Where does that comma keep coming from? I don’t even know any Grocers, green or otherwise.

  40. LastResort says:

    … and don’t anyone mention that that is what editors are good for …

  41. hotrats says:

    LR:

    Oh dear. This is just the sort of thing UPOTWA was set up to deal with.

    …to find honest work and cease parasitising off of the body politic.

    Although the rule is often ignored, as ‘parasitizing’ is derived from parasitism, it should* have a ‘z’ – UK rules, Americans disagree, but then they say ‘zee’, don’t they? Bless them.

    Much worse, the ‘of’ in off of is always redundant, and in this case so is the ‘off’; one does not ‘parasitize off’ (nor ‘on’ nor ‘from’); parasitizing the body politic says it all.

    No POTWA, of course – UPOTWA rules apply only to members.

    * This should not, of course, be understood as any kind of endorsement of proscriptivism. Writing can be as sloppy, misleading and imprecise as the writer desires, and language is the richer for it.

  42. Hotrats, sometimes it’s a pity I’m already shacked up with the perfect partner. I think I’m in love with you. 🙂

  43. hotrats says:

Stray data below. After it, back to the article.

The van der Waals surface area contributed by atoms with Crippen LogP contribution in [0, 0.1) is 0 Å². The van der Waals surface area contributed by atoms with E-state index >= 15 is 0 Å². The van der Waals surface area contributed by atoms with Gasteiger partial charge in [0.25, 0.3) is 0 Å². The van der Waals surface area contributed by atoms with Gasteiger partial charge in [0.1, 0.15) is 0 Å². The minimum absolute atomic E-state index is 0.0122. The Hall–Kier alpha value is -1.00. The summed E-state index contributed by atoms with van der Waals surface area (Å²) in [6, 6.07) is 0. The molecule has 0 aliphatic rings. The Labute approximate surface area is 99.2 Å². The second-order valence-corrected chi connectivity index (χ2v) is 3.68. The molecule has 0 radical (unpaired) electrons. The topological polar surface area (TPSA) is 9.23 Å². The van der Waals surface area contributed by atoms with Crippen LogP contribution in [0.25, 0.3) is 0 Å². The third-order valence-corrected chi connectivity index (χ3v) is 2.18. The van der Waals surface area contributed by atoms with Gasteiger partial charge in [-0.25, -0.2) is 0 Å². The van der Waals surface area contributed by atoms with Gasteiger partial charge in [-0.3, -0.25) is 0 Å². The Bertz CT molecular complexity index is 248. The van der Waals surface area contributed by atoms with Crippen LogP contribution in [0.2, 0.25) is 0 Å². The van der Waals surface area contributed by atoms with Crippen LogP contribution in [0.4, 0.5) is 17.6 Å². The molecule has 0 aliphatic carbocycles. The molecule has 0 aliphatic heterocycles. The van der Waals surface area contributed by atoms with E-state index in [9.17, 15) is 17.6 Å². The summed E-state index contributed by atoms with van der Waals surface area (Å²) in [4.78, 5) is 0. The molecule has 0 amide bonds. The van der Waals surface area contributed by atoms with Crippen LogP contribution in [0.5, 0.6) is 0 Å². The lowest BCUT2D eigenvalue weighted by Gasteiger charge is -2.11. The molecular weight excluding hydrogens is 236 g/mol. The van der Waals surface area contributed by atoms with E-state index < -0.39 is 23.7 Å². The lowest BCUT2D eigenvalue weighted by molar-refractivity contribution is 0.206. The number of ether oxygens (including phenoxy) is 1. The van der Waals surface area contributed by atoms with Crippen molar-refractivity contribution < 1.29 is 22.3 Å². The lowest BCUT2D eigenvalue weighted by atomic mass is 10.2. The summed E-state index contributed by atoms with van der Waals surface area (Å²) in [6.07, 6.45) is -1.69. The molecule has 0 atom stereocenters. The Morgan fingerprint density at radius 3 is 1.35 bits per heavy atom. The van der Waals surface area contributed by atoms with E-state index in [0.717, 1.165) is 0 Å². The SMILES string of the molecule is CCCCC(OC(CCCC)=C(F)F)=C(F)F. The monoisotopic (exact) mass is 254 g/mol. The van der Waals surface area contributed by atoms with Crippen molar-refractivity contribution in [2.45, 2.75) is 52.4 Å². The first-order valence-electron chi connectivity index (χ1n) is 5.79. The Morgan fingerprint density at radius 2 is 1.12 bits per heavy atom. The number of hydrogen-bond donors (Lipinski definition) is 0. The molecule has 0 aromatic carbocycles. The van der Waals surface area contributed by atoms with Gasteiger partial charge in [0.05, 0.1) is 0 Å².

DH:

    Oh my paws and whiskers! That’s the nicest thing anyone has said to me since… too long ago.
    But I’m sure your perfect partner won’t begrudge you the joy of a purely Platonic liaison at the C&B.

    Let’s leave it there, kind Sir, before I become lachrymose with the poignancy of your encomium.

  44. Necessary+Evil says:

    Again from the Old Testament and relevant today if you are a Christian. From Isaiah 56 King James Version (KJV):

    For thus saith the Lord unto the eunuchs that keep my sabbaths, and choose the things that please me, and take hold of my covenant;

    5 Even unto them will I give in mine house and within my walls a place and a name better than of sons and of daughters: I will give them an everlasting name, that shall not be cut off.

  45. Has anyone here actually read the KJV book of Song of Solomon? It is gibberish and totally unreadable. The book is supposedly heralded as being titillating, but in reality it reads like it was written by a sex-deprived basement dweller with tourettes. Of course, the Bible is perfect in every way according to The Religiously Impaired™,in spite of the stark reality that the writing would get a D- even in a Special Ed class.

  46. hotrats says:

    Where are the chords? In my copy they seem to be missing…

  47. Dodgy Geezer says: